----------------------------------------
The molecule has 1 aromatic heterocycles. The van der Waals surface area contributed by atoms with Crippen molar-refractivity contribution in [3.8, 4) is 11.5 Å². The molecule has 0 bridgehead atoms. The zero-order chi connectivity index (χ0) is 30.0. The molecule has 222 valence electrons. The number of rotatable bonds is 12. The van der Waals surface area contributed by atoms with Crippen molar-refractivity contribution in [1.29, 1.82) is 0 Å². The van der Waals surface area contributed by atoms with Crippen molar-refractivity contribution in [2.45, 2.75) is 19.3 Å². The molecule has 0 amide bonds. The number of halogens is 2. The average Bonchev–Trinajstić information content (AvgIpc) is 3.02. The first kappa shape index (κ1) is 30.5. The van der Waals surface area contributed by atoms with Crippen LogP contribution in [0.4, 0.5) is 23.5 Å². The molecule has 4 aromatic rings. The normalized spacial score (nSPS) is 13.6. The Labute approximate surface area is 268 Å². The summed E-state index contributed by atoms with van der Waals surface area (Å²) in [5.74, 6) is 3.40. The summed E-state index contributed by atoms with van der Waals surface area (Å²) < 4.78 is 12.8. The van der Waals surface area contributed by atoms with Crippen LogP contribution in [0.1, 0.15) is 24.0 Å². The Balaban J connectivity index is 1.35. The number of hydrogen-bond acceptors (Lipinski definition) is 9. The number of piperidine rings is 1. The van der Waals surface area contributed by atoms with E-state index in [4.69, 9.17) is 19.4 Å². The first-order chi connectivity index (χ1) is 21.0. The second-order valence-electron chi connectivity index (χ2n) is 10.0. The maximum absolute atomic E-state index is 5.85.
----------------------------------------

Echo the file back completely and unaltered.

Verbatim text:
The molecule has 1 aromatic heterocycles. The van der Waals surface area contributed by atoms with Crippen molar-refractivity contribution in [3.8, 4) is 11.5 Å². The molecule has 0 bridgehead atoms. The zero-order chi connectivity index (χ0) is 30.0. The molecule has 222 valence electrons. The number of rotatable bonds is 12. The van der Waals surface area contributed by atoms with Crippen molar-refractivity contribution in [1.29, 1.82) is 0 Å². The van der Waals surface area contributed by atoms with Crippen molar-refractivity contribution in [2.45, 2.75) is 19.3 Å². The molecule has 0 amide bonds. The number of halogens is 2. The average Bonchev–Trinajstić information content (AvgIpc) is 3.02. The first kappa shape index (κ1) is 30.5. The van der Waals surface area contributed by atoms with Crippen LogP contribution in [0.4, 0.5) is 23.5 Å². The molecule has 4 aromatic rings. The normalized spacial score (nSPS) is 13.6. The Labute approximate surface area is 268 Å². The summed E-state index contributed by atoms with van der Waals surface area (Å²) in [5.74, 6) is 3.40. The summed E-state index contributed by atoms with van der Waals surface area (Å²) < 4.78 is 12.8. The van der Waals surface area contributed by atoms with Crippen LogP contribution in [0.1, 0.15) is 24.0 Å². The Balaban J connectivity index is 1.35. The number of hydrogen-bond acceptors (Lipinski definition) is 9. The number of piperidine rings is 1. The van der Waals surface area contributed by atoms with E-state index in [4.69, 9.17) is 19.4 Å². The first-order chi connectivity index (χ1) is 21.0. The second-order valence-electron chi connectivity index (χ2n) is 10.0. The maximum absolute atomic E-state index is 5.85.